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3 - Women's public political voice in England: 1640–1740

from Part I - Women's political writings, 1400–1690

Published online by Cambridge University Press:  04 August 2010

Hilda L. Smith
Affiliation:
University of Cincinnati
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Summary

It is the “usual work of women either to spin or knit, not to meddle with State Affairs,” observed a commentator in mid-seventeenth-century England. Echoing the point later in the century a writer inquired of his readers: “Do you not think Learning and Politicks become a Woman as ill as riding astride?” These two remarks, themselves typical of many others, express the prevailing view of women in politics in early modern England. This view (although sometimes contested) held that women were not supposed to have a public voice, much less a public political voice. Nonetheless, starting in the 1640s and lasting to the mid-eighteenth century when their voices faded and their public role receded, a growing number of middle- and lower middle-class women in England (as distinct from aristocratic women, who had long exercised private political influence) did “meddle with State Affairs.” Their “meddling” took various forms, none more important than that of printing their ideas on a variety of political, religious, administrative, social, and economic issues. For women the very act of using the printing press was of great significance. It was symbolic – a public defiance of traditional norms; in practical terms, it empowered women as nothing else had ever done, enabling them to make their ideas public, somewhat permanent, and available to a wider audience than would otherwise have been possible.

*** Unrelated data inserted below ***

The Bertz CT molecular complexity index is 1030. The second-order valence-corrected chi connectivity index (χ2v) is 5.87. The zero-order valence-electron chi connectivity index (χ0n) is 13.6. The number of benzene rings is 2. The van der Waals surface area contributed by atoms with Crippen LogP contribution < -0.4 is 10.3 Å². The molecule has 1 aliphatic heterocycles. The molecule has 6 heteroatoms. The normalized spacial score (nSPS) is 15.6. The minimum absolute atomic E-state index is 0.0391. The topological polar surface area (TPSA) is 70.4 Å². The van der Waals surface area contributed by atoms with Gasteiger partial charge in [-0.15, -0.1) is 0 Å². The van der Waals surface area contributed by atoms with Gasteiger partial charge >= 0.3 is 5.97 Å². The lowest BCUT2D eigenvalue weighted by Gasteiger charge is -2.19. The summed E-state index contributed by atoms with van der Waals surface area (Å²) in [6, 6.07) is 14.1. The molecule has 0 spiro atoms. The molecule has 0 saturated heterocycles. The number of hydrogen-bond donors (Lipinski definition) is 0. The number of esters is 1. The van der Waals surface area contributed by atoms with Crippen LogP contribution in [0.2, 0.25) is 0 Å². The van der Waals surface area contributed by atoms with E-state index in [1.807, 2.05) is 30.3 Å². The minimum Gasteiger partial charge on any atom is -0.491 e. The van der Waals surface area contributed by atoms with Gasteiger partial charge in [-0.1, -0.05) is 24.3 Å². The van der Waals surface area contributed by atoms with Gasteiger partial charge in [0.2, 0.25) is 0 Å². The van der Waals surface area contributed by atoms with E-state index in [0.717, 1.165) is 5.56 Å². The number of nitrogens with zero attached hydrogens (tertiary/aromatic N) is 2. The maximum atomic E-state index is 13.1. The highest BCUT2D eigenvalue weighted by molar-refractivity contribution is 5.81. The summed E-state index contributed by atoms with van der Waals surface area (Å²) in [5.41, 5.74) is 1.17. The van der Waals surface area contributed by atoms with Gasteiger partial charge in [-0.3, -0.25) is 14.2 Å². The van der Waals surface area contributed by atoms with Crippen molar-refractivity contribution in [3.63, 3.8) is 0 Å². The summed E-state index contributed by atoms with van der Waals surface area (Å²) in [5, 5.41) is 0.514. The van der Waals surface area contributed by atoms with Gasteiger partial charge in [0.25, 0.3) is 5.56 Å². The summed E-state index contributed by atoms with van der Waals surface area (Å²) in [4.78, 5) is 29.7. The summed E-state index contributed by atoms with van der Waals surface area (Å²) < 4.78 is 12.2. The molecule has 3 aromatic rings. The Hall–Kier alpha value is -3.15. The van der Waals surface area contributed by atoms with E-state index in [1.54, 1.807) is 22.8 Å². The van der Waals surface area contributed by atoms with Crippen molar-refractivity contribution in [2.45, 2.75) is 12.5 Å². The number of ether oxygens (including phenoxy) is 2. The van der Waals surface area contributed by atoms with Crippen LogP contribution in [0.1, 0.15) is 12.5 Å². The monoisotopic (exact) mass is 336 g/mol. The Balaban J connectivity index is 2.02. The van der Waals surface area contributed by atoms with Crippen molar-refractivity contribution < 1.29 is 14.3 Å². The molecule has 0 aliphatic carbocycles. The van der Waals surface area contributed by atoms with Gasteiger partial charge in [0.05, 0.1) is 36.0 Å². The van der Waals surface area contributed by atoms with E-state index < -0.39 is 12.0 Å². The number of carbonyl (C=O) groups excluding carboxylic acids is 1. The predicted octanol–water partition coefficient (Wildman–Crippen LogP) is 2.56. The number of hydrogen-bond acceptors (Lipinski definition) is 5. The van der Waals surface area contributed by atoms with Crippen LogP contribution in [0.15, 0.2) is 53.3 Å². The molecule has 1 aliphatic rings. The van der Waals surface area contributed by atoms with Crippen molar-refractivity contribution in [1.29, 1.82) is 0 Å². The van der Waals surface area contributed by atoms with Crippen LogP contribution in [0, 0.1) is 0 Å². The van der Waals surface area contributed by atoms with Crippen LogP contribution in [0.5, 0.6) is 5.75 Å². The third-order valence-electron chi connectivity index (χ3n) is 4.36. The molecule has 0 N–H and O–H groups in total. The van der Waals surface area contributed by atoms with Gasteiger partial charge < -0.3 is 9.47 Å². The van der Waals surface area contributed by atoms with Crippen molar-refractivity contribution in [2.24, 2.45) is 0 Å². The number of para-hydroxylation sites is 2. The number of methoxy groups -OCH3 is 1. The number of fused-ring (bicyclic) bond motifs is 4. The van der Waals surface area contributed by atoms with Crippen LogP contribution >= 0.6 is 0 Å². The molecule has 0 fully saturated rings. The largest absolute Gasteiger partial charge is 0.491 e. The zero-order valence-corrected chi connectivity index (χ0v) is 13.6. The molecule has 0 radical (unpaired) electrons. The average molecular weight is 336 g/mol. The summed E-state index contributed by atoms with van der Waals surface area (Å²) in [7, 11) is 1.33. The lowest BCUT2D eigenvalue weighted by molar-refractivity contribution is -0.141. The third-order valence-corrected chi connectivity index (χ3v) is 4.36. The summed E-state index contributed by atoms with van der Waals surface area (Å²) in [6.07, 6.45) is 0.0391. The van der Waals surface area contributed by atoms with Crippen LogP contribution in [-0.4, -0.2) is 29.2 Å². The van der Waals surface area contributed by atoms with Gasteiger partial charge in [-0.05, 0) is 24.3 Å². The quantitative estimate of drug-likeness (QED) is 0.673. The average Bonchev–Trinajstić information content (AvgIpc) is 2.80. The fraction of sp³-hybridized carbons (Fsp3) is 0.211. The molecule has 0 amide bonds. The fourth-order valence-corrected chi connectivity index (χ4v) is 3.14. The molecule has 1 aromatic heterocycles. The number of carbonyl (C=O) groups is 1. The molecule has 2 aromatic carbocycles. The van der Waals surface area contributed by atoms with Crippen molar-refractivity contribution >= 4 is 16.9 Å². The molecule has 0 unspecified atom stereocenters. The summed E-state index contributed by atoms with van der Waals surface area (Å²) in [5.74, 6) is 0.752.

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Publisher: Cambridge University Press
Print publication year: 1998

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